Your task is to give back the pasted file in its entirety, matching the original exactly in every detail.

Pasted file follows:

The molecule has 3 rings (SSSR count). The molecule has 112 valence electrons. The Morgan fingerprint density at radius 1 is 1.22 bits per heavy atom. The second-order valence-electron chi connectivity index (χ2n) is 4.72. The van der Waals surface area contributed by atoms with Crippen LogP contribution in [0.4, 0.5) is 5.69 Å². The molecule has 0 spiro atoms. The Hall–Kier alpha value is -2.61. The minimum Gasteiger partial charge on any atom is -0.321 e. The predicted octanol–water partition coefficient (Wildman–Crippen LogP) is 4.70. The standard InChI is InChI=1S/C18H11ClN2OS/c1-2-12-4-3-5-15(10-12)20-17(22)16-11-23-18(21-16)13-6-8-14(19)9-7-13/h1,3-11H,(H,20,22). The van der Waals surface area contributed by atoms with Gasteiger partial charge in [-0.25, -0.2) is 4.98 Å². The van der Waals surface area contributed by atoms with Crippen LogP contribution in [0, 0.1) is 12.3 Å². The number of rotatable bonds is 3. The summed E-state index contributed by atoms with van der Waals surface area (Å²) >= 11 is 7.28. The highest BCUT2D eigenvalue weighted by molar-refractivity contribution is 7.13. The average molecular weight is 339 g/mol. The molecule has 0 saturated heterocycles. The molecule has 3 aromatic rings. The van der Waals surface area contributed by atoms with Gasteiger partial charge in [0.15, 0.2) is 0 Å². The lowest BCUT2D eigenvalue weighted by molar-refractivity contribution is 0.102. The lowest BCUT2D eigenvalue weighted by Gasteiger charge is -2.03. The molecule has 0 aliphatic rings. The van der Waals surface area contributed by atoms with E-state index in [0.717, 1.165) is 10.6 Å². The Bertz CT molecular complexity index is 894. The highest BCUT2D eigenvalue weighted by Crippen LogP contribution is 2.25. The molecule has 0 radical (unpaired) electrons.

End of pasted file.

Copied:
The molecule has 3 rings (SSSR count). The molecule has 112 valence electrons. The Morgan fingerprint density at radius 1 is 1.22 bits per heavy atom. The second-order valence-electron chi connectivity index (χ2n) is 4.72. The van der Waals surface area contributed by atoms with Crippen LogP contribution in [0.4, 0.5) is 5.69 Å². The molecule has 0 spiro atoms. The Hall–Kier alpha value is -2.61. The minimum Gasteiger partial charge on any atom is -0.321 e. The predicted octanol–water partition coefficient (Wildman–Crippen LogP) is 4.70. The standard InChI is InChI=1S/C18H11ClN2OS/c1-2-12-4-3-5-15(10-12)20-17(22)16-11-23-18(21-16)13-6-8-14(19)9-7-13/h1,3-11H,(H,20,22). The van der Waals surface area contributed by atoms with Gasteiger partial charge in [-0.25, -0.2) is 4.98 Å². The van der Waals surface area contributed by atoms with Crippen LogP contribution in [0, 0.1) is 12.3 Å². The number of rotatable bonds is 3. The summed E-state index contributed by atoms with van der Waals surface area (Å²) >= 11 is 7.28. The highest BCUT2D eigenvalue weighted by molar-refractivity contribution is 7.13. The average molecular weight is 339 g/mol. The molecule has 0 saturated heterocycles. The molecule has 3 aromatic rings. The van der Waals surface area contributed by atoms with Gasteiger partial charge in [0.15, 0.2) is 0 Å². The lowest BCUT2D eigenvalue weighted by molar-refractivity contribution is 0.102. The lowest BCUT2D eigenvalue weighted by Gasteiger charge is -2.03. The molecule has 0 aliphatic rings. The van der Waals surface area contributed by atoms with E-state index in [0.717, 1.165) is 10.6 Å². The Bertz CT molecular complexity index is 894. The highest BCUT2D eigenvalue weighted by Crippen LogP contribution is 2.25. The molecule has 0 radical (unpaired) electrons.